Perhaps next time I'll tell you about the funny things that Gus said while driving the bus to Camp Marist, or about how Pat Collins could do a perfect imitation of John Berchmans, or the day when Fred Greifenstein chased the Mole around the ball fields of Esopus for an hour.  I might get inspired to remember the time I stole a cigarette off Berky's desk (I promise I'll quit next week, honest!), or the expression on Bob Joyce's face when I struck him out in a baseball game (we both knew I couldn't pitch).  Then I might remember the time at the Scholasticate when Brother Hugh threw us our first cocktail party (I promise I'll quit next week, honest!).  Maybe I'll even tell the lurid tale of Sean Sammon's patented method for removing stubborn peanut butter off utensils because the scullery dishwasher hated peanut butter.  Okay, I'll give you a hint: "Irish setters have long tongues."  Who knows what I might actually remember when I sit at the old keyboard and write more than just a quick thirty-second email to tell you that yes, in fact, I have changed my address, phone number and my email address, so here they are.  (Actually, it is a new keyboard as the cat peed on the old one).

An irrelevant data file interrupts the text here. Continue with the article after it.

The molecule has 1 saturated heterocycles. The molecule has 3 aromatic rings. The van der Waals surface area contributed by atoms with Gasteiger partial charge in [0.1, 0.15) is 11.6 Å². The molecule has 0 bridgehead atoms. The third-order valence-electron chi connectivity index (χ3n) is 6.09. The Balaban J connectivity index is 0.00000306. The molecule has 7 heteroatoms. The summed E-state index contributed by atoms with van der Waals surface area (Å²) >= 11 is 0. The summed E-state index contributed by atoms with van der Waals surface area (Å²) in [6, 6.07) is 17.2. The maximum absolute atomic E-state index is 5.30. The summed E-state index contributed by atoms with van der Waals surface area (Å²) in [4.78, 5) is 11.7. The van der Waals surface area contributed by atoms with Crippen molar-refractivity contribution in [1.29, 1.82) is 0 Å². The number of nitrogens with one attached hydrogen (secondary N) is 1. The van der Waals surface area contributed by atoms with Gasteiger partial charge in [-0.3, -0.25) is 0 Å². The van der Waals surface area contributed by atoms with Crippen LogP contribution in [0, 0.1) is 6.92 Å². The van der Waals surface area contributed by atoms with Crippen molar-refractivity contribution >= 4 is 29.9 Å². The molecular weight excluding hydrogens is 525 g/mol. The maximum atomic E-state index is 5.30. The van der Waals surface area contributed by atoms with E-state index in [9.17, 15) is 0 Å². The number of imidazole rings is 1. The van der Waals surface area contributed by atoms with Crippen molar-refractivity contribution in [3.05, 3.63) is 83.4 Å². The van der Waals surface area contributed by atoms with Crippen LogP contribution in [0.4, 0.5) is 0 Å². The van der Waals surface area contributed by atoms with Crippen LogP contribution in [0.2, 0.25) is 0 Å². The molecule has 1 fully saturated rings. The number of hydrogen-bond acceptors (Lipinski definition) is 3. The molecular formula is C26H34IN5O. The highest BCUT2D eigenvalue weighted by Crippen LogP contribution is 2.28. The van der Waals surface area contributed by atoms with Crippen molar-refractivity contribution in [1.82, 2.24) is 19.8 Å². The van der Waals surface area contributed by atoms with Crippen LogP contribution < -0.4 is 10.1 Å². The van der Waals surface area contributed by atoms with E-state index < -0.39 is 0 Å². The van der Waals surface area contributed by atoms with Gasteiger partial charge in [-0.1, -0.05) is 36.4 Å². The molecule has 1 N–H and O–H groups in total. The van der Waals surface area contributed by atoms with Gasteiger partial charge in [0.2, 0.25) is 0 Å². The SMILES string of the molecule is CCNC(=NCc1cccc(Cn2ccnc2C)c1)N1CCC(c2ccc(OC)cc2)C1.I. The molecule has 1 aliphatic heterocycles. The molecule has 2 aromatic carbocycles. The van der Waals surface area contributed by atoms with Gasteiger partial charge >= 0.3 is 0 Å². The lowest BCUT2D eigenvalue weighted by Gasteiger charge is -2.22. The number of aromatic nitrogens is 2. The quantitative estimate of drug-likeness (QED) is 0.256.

So, when you have to lament the fact that so few are writing to your fine publication, it's because it is so difficult to find the time.  I barely have time to let people know that I have a new address.  But the real reason I haven't written - this is SO personal, I hope you won't tell - is because Gus himself was my writing teacher in Esopus, and I don't want him to know that I could never remember when to start a new paragraph.  (Ed: the original was a run-on article with no paragraphing; we just had to touch it up!)  Anyhow, here is the information you asked for.  It has a hidden character embedded in it, known only to me, so if my name and address show up in a mass mailing about replacing my old worn-out windows with new, vinyl-clad windows that are easy to clean, I'll know that you gave them my information, David.  And if that happens, I'll send a virus to your old typewriter and stop you dead in your tracks.  Now, if I can just remember where I left my meds. (5A East Lake Road, New Fairfield CT 06812; 203-312-0177;

A STORY that touches CCHS Lawrence
by David Kammer